Tigers bouncing back well in practice

LSU football coach Nick Saban mentioned that his team had reached their conditioning limit and "hit the wall" during one of the weekend's practice sessions, but his summary of Monday's morning workout indicates the Tigers have crashed through that barrier.

Saban said team was energetic and responded well to coaches as they implemented the fundamentals of offense and defense inside the 10-yard line along with their two-point conversion strategy.

"I think when we do new things like that, the players tend to be spirited about it," said Saban. "They don't get bored with doing the same things over and over."

In a media gathering on Monday, Saban updated reporters on the status of two players who were not at practice. Senior center Jason Underwood has decided to transfer to Tennesee-Martin for his final year of eligibility, and redshirt freshman running back Derron Parquet is currently deciding whether or not he wants to continue playing at LSU.

Team doctors would not clear Underwood to practice or play this fall following his second surgery for a torn ACL, so he decided to transfer in order to play in his final year of eligibility. Saban granted Underwood his release and said he foresees a bright future for the Baton Rouge-Episcopal product – with or without football.

"If there's anybody that I would like my son to grow up and be like, it would be Jason Underwood," Saban stated. "He's a good student, a hard worker. He's an over-achieving guys, and I'm sure he's going to be very successful in life. We're very sorry he's not going to be able to finish his career here."

Underwood signed with LSU in 1997 as a defensive lineman and moved over to offense in 1999. His only action last season came against Western Carolina, and his second ACL injury was not football related.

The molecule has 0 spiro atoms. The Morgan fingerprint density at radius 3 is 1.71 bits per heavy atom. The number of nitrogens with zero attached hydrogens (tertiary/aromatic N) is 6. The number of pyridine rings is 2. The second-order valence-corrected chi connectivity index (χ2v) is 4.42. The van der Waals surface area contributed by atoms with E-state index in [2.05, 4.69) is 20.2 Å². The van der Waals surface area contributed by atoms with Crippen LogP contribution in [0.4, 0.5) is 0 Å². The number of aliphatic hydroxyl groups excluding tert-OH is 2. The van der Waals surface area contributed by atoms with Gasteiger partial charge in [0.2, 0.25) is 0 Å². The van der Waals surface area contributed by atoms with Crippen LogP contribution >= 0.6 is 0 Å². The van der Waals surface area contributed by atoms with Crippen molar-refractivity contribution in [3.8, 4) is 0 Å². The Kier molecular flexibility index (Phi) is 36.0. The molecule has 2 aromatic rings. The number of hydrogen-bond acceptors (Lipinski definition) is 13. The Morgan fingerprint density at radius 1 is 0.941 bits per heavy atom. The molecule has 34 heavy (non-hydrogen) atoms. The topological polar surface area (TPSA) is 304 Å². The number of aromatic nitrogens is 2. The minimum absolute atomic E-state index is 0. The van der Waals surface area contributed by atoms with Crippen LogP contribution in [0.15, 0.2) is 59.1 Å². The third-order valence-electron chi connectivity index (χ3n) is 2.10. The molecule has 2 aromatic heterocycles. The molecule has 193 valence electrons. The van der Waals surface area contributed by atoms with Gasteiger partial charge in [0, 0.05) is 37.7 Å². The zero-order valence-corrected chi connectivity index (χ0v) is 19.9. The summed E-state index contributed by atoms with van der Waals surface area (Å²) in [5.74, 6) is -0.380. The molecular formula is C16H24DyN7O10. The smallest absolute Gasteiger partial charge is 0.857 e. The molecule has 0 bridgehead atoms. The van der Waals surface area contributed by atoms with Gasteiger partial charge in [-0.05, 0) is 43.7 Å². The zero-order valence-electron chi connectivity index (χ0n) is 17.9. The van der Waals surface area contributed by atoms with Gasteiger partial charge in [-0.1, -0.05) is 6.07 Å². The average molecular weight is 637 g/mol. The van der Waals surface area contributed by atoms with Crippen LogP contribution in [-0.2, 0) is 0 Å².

Parquet, who led all Tigers rushing in Saturday's scrimmage with 61 yards and a touchdown on 13 carries, did not practice Sunday or Monday.

"He's working through some personal things with his family to decide what his future's going to be," Saban said. "That's probably the only comment I should make right now. We're leaving the door open for him. But if he chooses to go elsewhere, we're going to wish him well, too, because he's a fine young man and a good player."

While not mentioning any connection to Parquet's situation, Saban commented on the state of mind some freshmen adopt after reading too many of their own headlines during the recruiting process. He believes many players end up disappointed when the reality of their situation as a new, inexperienced college player sets in.

"Everybody can't always get what they want…relative to being on the field," he said. "I think some of the things I've talked about, relative to expectations people get put on them, are because of all of the recruiting coverage. ‘This guy is the best this in the country. He's the best that in the country. He's going to make an impact when he's a freshman.'

"We really put these guys in a situation where they become frustrated if they don't become immediate starters. It's a tough situation to put an 18-year-old guy in, and some guys really struggle with that. They feel like they're failing when they're doing extremely well."